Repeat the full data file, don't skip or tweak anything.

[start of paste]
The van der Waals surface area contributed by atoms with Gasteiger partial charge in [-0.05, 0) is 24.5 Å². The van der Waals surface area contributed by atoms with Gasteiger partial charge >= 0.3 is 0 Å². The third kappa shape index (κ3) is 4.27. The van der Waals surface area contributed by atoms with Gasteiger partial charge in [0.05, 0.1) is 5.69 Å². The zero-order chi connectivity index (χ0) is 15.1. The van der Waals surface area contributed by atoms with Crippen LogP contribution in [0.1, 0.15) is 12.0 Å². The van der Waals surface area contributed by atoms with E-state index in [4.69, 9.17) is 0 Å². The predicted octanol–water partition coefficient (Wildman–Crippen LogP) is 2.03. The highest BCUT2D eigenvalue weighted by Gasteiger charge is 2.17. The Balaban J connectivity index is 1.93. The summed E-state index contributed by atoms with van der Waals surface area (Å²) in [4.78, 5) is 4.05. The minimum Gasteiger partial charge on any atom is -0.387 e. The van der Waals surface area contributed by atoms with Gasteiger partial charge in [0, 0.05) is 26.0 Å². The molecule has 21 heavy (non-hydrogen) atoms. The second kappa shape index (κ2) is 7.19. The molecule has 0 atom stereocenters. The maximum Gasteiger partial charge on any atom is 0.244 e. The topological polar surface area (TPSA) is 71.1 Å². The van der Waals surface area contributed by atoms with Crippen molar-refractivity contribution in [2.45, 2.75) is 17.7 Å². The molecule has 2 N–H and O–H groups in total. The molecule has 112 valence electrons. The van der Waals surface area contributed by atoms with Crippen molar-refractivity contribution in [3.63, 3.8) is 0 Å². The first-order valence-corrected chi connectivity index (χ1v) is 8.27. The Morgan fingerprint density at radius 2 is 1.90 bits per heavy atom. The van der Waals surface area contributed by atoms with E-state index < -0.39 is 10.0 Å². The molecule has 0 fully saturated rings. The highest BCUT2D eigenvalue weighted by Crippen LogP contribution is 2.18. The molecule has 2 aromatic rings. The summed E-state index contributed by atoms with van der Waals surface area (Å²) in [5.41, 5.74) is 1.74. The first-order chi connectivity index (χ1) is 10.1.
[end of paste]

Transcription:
The van der Waals surface area contributed by atoms with Gasteiger partial charge in [-0.05, 0) is 24.5 Å². The van der Waals surface area contributed by atoms with Gasteiger partial charge >= 0.3 is 0 Å². The third kappa shape index (κ3) is 4.27. The van der Waals surface area contributed by atoms with Gasteiger partial charge in [0.05, 0.1) is 5.69 Å². The zero-order chi connectivity index (χ0) is 15.1. The van der Waals surface area contributed by atoms with Crippen LogP contribution in [0.1, 0.15) is 12.0 Å². The van der Waals surface area contributed by atoms with E-state index in [4.69, 9.17) is 0 Å². The predicted octanol–water partition coefficient (Wildman–Crippen LogP) is 2.03. The highest BCUT2D eigenvalue weighted by Gasteiger charge is 2.17. The Balaban J connectivity index is 1.93. The summed E-state index contributed by atoms with van der Waals surface area (Å²) in [4.78, 5) is 4.05. The minimum Gasteiger partial charge on any atom is -0.387 e. The van der Waals surface area contributed by atoms with Gasteiger partial charge in [0, 0.05) is 26.0 Å². The molecule has 21 heavy (non-hydrogen) atoms. The second kappa shape index (κ2) is 7.19. The molecule has 0 atom stereocenters. The maximum Gasteiger partial charge on any atom is 0.244 e. The topological polar surface area (TPSA) is 71.1 Å². The van der Waals surface area contributed by atoms with Crippen molar-refractivity contribution in [2.45, 2.75) is 17.7 Å². The molecule has 2 N–H and O–H groups in total. The molecule has 112 valence electrons. The van der Waals surface area contributed by atoms with Crippen molar-refractivity contribution in [3.63, 3.8) is 0 Å². The first-order valence-corrected chi connectivity index (χ1v) is 8.27. The Morgan fingerprint density at radius 2 is 1.90 bits per heavy atom. The van der Waals surface area contributed by atoms with E-state index < -0.39 is 10.0 Å². The molecule has 0 fully saturated rings. The highest BCUT2D eigenvalue weighted by Crippen LogP contribution is 2.18. The molecule has 2 aromatic rings. The summed E-state index contributed by atoms with van der Waals surface area (Å²) in [5.41, 5.74) is 1.74. The first-order chi connectivity index (χ1) is 10.1.